Others to follow from the Valley include Kevin Zimmerman (@offensivelyfoul), a blogger from sports website SB Nation who provides his fanlike take on not only Phoenix sports but also the University of Arizona football and basketball teams; new D'Backs TV play-by-play man Steve Berthiaume (@BertDbacks), who even before getting the job was a great source of MLB news, notes and observations; and D'Backs pitcher Brandon McCarthy (@BMcCarthy32), who earned permanent Twitter feed status after turning a harrowing incident—he was struck in the head by a line drive in September—into Twitter gold by posting this nugget the day after he was released from the hospital following skull (!) surgery:
"WELL IF BEING DISCHARGED FROM THE HOSPITAL ISNT THE BEST TIME TO ASK ABOUT A THREESOME THEN IM FRESH OUT OF IDEAS."
My hope for this season is that he live-tweets from the mound without getting called for a balk.
Local sports coverage
Most Twitter users are probably satisfied with the status quo in terms of local coverage of the UA; i.e., the posts from the morning daily's beat writers or from the pretty faces who "cover" sports for the TV networks.
Me, I prefer the insight of two people who have what can safely be described as "intimate knowledge" of the Wildcat basketball and football teams: radio play-by-play voice Brian Jeffries (@catspbp) and recently retired UA sports information director Tom Duddleston (TomDudd). Both of these guys get to witness what no one not wearing a jersey or coach clothes gets to see or hear.
Lastly, drive-time radio talk show host Jody Oehler (@jodyoehler) is as fair and balanced as they come when talking about the Wildcats. Considering he's paid by the school to be the public address announcer at Arizona Stadium, his take on "our" teams via Twitter is equal parts critical and laudatory. One of his best of late: "Kaleb Tarczewski's summer job this year should be traveling around Tucson opening jars for people."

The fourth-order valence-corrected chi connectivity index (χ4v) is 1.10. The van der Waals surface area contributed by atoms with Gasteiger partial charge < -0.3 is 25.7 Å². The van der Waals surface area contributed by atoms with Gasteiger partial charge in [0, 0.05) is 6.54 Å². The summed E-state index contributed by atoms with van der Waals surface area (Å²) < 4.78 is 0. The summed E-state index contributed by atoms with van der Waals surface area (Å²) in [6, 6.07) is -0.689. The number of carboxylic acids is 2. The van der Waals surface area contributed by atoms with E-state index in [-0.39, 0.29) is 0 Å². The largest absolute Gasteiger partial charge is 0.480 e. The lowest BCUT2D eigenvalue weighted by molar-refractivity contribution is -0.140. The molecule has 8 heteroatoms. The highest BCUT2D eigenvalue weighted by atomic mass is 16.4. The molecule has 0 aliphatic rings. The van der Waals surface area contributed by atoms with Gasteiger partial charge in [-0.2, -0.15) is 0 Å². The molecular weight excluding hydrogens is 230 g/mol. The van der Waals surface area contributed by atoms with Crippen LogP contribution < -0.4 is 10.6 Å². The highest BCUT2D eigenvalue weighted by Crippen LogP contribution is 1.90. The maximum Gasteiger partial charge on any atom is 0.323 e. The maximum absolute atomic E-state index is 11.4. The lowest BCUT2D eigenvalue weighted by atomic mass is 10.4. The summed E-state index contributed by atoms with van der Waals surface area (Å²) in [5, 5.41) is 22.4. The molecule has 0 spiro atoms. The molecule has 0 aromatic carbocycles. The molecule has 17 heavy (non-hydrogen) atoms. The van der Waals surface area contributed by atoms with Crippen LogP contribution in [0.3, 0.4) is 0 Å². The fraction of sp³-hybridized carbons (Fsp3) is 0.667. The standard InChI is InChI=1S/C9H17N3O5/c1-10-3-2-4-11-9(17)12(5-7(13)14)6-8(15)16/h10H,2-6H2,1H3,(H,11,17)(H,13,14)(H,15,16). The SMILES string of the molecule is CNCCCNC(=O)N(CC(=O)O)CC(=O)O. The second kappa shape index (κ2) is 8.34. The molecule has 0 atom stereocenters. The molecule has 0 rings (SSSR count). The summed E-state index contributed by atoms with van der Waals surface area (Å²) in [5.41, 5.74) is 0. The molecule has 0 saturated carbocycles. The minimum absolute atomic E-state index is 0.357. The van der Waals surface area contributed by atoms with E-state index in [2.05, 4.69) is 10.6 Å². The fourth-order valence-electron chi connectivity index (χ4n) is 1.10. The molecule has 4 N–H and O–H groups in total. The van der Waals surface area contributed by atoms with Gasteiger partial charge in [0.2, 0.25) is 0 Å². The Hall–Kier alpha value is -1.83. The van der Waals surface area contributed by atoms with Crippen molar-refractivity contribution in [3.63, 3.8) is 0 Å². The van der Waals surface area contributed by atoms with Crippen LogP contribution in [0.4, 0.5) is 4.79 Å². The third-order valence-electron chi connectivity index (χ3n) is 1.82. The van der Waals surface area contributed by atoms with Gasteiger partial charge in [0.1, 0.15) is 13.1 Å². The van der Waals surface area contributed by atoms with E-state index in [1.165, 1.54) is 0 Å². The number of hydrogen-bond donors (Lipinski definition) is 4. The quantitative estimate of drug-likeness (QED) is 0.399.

Best of the rest
This last category of favored sports tweeters runs the gambit, from the farcical world of the Onion Sports Network (@OnionSports), which recently noted that the value of the U.S. dollar plummeted after the Baltimore Ravens signed quarterback Joe Flacco to a $120.6 million contract, to the self-deprecating nature of sports writer/poker junkie Norman Chad (@NormanChad), whose Couch Slouch column for The Washington Post is essential reading.
And two of my more recent discoveries both cater to some of my strange obsessions: sports gear and the declining quality of sports broadcasting.
Uni Swag (@uniformswag) is the go-to account for those who want to know anything and everything about the latest clothing, equipment and logo design updates by professional, college, even high school teams. Warning: The feed is strangely heavy on college lacrosse info, so if you can handle that you'll get a lot of great pics of the sporting world's never-ending upgrading of its wardrobe.
And Awful Announcing (@awfulannouncing), which I was sad to learn has been doing this since 2006 and I'm just now finding out about it, regularly skewers the worst of the worst among TV and radio personalities. No, it's not just about Bill Walton. It's about all of the bad apples, especially those who routinely make us wonder how they keep their jobs. This account's blow-by-blow recap of ESPN's pointless debate last week on the topic of "who would beat who, the (basketball) Heat or the (hockey) Blackhawks" kept me riveted and wanting more.